Chris Dodd says not enough votes. Carl Levin disagrees. The word "loan" doesn't seem to stick, and an interesting numbers game plays out in the Senate with Obama's resignation.
The House returns to work Wednesday and will likely have an easier time passing an auto bailout because they have a larger Democratic majority.
Senate Democrats have a 51-49 majority -- and President-elect Barack Obama plans to resign Sunday and Vice President elect Joe Biden -- a Delaware senator -- doesn't plan to take part.
A new poll by Peter D. Hart Research Associates says the majority of Americans support the bailout. Hart is a Democratic pollster, and this poll was paid for by GM, but they had "no input or review of the design, methodology, content or interpretation" in the findings. So, take it for what it is worth - one snapshot of public opinion.
By nearly two-to-one, Americans said the U.S. government should provide loans to American automakers, according to a poll released today by Peter D. Hart Research Associates.
"Americans' broad support for providing government assistance to the auto industry is built mainly on a genuine fear that a failed GM, Ford, and Chrysler could lead to a depression," said Peter Hart, chairman of the firm. "But their support also is grounded in the hope that a revitalized auto industry could mean good things for the manufacturing sector and the country as a whole."
The Hart poll, conducted Nov. 11-12, found that 55 percent of Americans believe that the government should provide loans to American automakers "so they have the money to manufacture vehicles," while 30 percent opposed it.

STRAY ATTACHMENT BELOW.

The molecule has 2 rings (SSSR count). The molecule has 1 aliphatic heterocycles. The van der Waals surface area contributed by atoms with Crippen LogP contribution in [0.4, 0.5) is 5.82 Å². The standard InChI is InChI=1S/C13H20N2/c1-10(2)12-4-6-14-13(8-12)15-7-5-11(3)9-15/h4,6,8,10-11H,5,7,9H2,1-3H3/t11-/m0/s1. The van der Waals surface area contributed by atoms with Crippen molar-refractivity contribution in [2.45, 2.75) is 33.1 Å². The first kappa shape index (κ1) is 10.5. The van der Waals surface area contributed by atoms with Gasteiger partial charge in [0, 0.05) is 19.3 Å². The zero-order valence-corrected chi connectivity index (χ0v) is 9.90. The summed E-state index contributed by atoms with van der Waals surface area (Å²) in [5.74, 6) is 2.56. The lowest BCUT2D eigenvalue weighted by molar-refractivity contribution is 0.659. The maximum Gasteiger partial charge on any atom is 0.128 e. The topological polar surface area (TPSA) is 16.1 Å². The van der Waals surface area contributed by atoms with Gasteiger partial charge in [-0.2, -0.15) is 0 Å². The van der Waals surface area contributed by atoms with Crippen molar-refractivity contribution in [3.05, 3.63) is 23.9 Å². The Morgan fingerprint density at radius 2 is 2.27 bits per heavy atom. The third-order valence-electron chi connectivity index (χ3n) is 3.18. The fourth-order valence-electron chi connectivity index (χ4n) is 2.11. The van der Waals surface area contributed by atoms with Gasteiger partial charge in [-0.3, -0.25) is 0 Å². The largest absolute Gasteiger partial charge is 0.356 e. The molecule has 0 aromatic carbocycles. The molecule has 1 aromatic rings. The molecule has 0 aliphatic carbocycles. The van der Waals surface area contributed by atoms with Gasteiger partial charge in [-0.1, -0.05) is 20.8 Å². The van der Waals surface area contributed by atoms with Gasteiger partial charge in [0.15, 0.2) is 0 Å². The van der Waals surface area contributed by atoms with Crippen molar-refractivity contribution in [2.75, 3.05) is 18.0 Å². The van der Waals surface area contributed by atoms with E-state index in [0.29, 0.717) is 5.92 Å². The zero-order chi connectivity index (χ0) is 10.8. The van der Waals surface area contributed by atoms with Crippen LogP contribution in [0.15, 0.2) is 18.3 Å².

WOOD added up the damage on what this could mean to Michigan in the way of job loss and the consequences to suppliers, and points out that we are not just talking about the Big Three here - we put the whole system at risk with a domestic collapse.
"Some very prominent analysts have said that if General Motors does go this way and it's not handled properly, Ford's not very far behind," said analyst Kim Korth, president of IRN. "And if Ford's not very far behind then you do put at least Honda if not Toyota at risk."
That's because the firms making cars in the U.S. -- whether foreign or domestic -- use many of the same suppliers. A GM failure could put GM suppliers at risk, and if those suppliers can't stay in business it could threaten the other domestic and foreign firms.
"To think that it's just at the General Motors level is phenomenally naive," Korth told 24 Hour News 8.
The industry employs 443,700 people in Michigan, according to the latest numbers from the state. That's a number roughly equal to the populations of Grand Rapids, Kentwood, Walker, Wyoming, Kalamazoo and Holland.
The governor has been using "400,000 manufacturing jobs lost in Michigan" on her blitz of the national media, and I believe she was referring to the past eight years as a time frame. While we probably wouldn't lose all 443 thousand jobs with a Big Three collapse, we might lose a substantial number of them. Just what will that do to an already struggling state economy?
Right now I'm trying not to have knee-jerk reactions to all the progressives that want to argue about CAFE standards and let the industry just die - so I think I'll just ride this out and see what happens. There are lots of valid arguments going on out there to be sure, but I can't imagine taking the gamble of letting the industry fail and throwing all these people out of work.
Patience. Let's see where this goes.